What is the epitome of happiness for you?
Absolute freedom from soul-eating schedules, administravia, officialdom and inane regulations. I hate control grids of any sort. Also, I’d be thrilled to live in a society that observed silence in the public square. I am a sonic sensitive and I abhor the ubiquitous / iniquitous wall-to-wall music in shops and restaurants. The imposition of blaring, thumping party music, everywhere and every when is a form of mind control, IMHO. I regularly ask my hairdresser and dentist to turn off the music. I ask restaurants to change out their driving beats for something more relaxing. I do not paint to music.
What are you working on at the moment?
My upcoming (Oct – Nov 2016) solo exhibition Night Gallery: The Uncanny and The Sublime at The Fortress Builders in Valletta will depict the un-nerving, disturbing and creepy images of murky worlds that lie just below the reach of reason. I’ve also been selected to produce an art installation for the Carmelite Priory Medina’s group exhibition in 2017 celebrating the 450th birth anniversary of mystic Saint Mary Magdalen de’ Pazzi. In September 2017 the Cittadella Cultural Centre in Victoria, Gozo will be featuring my Knights in White Satin solo exhibition loosely inspired by the Knights of Malta as well as the knights and maidens of the Pre-Raphaelite Brotherhood and Sisterhood.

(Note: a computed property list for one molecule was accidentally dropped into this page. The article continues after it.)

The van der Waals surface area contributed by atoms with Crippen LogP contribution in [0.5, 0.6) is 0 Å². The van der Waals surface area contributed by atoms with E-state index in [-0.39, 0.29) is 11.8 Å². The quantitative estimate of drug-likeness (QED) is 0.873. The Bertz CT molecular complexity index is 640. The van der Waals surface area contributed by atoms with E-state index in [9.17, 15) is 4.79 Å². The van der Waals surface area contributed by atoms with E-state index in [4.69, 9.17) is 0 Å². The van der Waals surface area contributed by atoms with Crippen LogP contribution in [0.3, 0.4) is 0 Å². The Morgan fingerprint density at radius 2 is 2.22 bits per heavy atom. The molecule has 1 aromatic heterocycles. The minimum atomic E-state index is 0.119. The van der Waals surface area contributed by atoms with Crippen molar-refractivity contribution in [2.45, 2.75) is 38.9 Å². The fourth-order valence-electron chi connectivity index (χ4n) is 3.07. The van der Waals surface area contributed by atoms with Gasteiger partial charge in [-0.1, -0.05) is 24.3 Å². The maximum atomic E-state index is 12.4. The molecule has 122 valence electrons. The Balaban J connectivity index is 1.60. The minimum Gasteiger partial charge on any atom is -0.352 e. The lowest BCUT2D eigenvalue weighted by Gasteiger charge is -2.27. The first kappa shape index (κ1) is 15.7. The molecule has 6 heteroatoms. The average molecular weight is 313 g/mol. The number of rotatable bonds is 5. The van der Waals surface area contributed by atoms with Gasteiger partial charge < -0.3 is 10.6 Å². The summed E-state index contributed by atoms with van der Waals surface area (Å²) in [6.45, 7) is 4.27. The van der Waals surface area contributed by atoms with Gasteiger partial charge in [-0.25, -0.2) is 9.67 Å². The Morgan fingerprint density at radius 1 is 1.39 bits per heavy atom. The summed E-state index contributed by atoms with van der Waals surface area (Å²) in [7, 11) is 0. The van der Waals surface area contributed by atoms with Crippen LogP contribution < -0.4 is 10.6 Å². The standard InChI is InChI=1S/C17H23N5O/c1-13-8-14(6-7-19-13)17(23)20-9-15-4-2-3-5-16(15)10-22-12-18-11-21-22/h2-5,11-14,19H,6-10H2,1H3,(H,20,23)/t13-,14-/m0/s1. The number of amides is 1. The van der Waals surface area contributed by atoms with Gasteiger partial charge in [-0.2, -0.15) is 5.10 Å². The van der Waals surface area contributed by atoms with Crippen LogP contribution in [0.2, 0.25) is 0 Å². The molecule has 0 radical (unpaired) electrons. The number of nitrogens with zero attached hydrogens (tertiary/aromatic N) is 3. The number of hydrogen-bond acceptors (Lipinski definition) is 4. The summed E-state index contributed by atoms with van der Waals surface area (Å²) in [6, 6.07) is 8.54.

Are you a morning person or do you come alive at night?
Morning and night have become meaningless terms for me. I mix them up pretty regularly. I suppose I work mostly intently at night. I will, however, happily eat breakfast at any hour of the day. Breakfast is my favourite meal.
How many coffees a day? Don’t embellish.
A large pot-full. I don’t know how many cups that is, however. Maybe 4-5. I often take coffee naps. Yes, coffee naps are “a thing”.
Sundays can be very productive for some and very unproductive for others. How do you spend yours?
First, I awaken at the crack of noon. I make coffee. I pray for rain so I won’t have to go out and enjoy the day. I check to see if anyone I know died during the night. If not , I check my email, Facebook , world news … and then begin to plan the day’s activities / work. I don’t like rigid schedules.
Wine and cheese. Yes or no?
Tap water and cheese rinds if I haven’t been shopping.
If you were given a million euro, what would you indulge yourself with?
I’d hire a cook. I once owned and operated both a New York Times star-rated restaurant and an award winning inn in the US. I’d like to be relieved of shopping and preparing food at this point. Cooking was a great creative outlet for many years, and I was expert at it, but now it’s just drudgery – since there are other things I’d rather be doing. Too, my favourite charities have been World Vision and Heifer. Nowadays, however, I contribute to the worthy efforts of friends, especially those who are brilliant and talented or young and unmentored, but have been affected adversely – even catastrophically – by the vagaries of the global economy. A million euro is still not really enough to make a big difference, unfortunately.
Favourite place to holiday?
The Universe next door.